Grannymar - My doc is female, btw. But even when I describe the symptoms very precisely, it still doesn't help with a diagnosis. Sometimes I think I might as well consult the local witch doctor!

Nicole said...

I wish I had an explanation for why this is. Ignoring bloody urine makes no sense to me at all. That's the one place men should immediately freak out if they see blood coming from it. Although, I will say that going to the doctor draws similar fears as taking my car in for repairs. I'm always worried they'll find something beyond what I went in for. Maybe it's the same for men.

Nick said...

Nicole - The doctor never gives me a full-scale check-up so she's unlikely to find anything startling. I guess you have more thorough investigations which might turn up something major. And I also get very nervous about my annual car test!

heartinsanfrancisco said...

It may be true in most cases, but not all. My late ex-husband was a hypochondriac who developed real ailments nonetheless. He had several heart attacks and then died of brain cancer at 50.

Everyone, male and female, should take responsibility for his or her own health. Symptoms ignored usually worsen rather than healing themselves.

Nick said...

Heart, I didn't know your ex-husband had succumbed to so much serious illness. That's very sad. But it emphasises the importance of watching our health, as you say.

Finn said...

If it's something minor, don't waste the doctor's time. If it's potentially serious, get there quick.
I've been worried recently - but I'd have worried a lot more if I hadn't seen a doctor.

Nick said...

Finn, good advice. And it sounds like the NHS was amazingly efficient in your case. That doesn't always happen!

Medbh said...

Nick this is one example of how patriarchy is harmful to men. The suck it up and move on gendered norm makes no sense. My father in law ignored his confusion and shaking hand for a year until he had a seizure and was hospitalized. He had a tumor on his brain the size of a grapefruit.

Nick said...

Very sorry to hear that, Medbh. But yet another example of how men assume those worrying symptoms will somehow miraculously go away.

Val said...

Again, I think it's upbringing not gender that makes some people afraid to do things and some not. If people are brought up to be aware of things then they are alerted early. Some people never are though.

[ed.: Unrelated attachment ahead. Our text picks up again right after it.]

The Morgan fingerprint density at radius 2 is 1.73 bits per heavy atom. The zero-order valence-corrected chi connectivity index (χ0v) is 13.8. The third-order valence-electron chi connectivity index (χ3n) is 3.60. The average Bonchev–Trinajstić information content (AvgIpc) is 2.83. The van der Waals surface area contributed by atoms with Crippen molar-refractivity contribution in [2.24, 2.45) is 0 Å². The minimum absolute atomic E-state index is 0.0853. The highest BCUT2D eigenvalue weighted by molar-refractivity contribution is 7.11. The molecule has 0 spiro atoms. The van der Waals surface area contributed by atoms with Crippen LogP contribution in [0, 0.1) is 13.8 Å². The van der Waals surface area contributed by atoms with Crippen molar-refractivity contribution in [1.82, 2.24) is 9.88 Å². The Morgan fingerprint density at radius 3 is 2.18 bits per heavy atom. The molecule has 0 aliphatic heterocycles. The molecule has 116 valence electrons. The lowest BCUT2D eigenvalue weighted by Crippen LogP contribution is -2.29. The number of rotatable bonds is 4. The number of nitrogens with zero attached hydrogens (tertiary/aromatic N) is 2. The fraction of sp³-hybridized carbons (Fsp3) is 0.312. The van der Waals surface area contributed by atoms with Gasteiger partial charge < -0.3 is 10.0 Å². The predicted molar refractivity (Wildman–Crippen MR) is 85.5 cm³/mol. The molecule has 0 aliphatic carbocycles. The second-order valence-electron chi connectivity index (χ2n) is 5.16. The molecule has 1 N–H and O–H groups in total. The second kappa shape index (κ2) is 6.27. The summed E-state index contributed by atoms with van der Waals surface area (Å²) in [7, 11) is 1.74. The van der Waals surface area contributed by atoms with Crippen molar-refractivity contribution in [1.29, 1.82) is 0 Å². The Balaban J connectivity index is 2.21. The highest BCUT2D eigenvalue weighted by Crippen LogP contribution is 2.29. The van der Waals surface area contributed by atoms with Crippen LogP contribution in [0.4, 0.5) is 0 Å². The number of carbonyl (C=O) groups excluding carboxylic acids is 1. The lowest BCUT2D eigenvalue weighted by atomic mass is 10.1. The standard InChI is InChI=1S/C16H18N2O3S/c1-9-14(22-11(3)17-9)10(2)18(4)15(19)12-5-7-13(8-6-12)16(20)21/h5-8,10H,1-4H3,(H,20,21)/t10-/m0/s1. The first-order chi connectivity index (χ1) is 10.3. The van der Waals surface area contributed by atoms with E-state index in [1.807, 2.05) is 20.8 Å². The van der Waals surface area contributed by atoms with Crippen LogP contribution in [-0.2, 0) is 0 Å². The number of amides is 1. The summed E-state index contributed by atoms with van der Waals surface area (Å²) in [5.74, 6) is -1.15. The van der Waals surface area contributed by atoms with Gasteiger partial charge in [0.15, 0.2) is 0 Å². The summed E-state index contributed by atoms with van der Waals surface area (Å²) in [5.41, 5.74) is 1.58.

As for women living longer, that's frequently in the genes, not the genders!

My dad lived to 86, my mum to 73. I've an uncle who's nearly ninety. There is longevity in my dad's side of the family. I just wish I knew who I took after, lol!

Nick said...

Val - Well, I would assume a doctor like her is in a position to know whether men ignore worrying symptoms or not, unless her patients are totally untypical! You might well be right though about longevity being all in the genes.

Val said...

One thing to bear in mind is she's an American doctor and while western lifestyles are similar here in the Uk and there in the 'states, they are not the same. Nor is the way people are brought up.

However, something I'm happy to talk about in email but not in a blog is my 'ethnic origin' (not American, not English) which, in my case, probably plays a big part in my own experiences and upbringing. Very different from the 'English' way.
:)
(Smiley inserted to indicate that this comment isn't a criticism, lol!)

Nick said...

Val - I wouldn't know about the different attitudes in America and Britain. You might be right. I would be interested in your upbringing, but I didn't see any email address on your blog. You can email me at my hotmail address if you like: nickhereandnow@hotmail.com

Val said...

Ah - I've finally tracked down this comment thread!

I emailed you but since my recent post a lot of my reticence about talking about some stuff seems to have been 'challenged' by me versus Mrs Icy so, just in case you're feeling a bit baffled now, just to say - hope you got the email, hope it wasn't confusing (or offputting!) or... whatever!

By the way, I've a contact form on my blog that gets directly to my email addy.
:)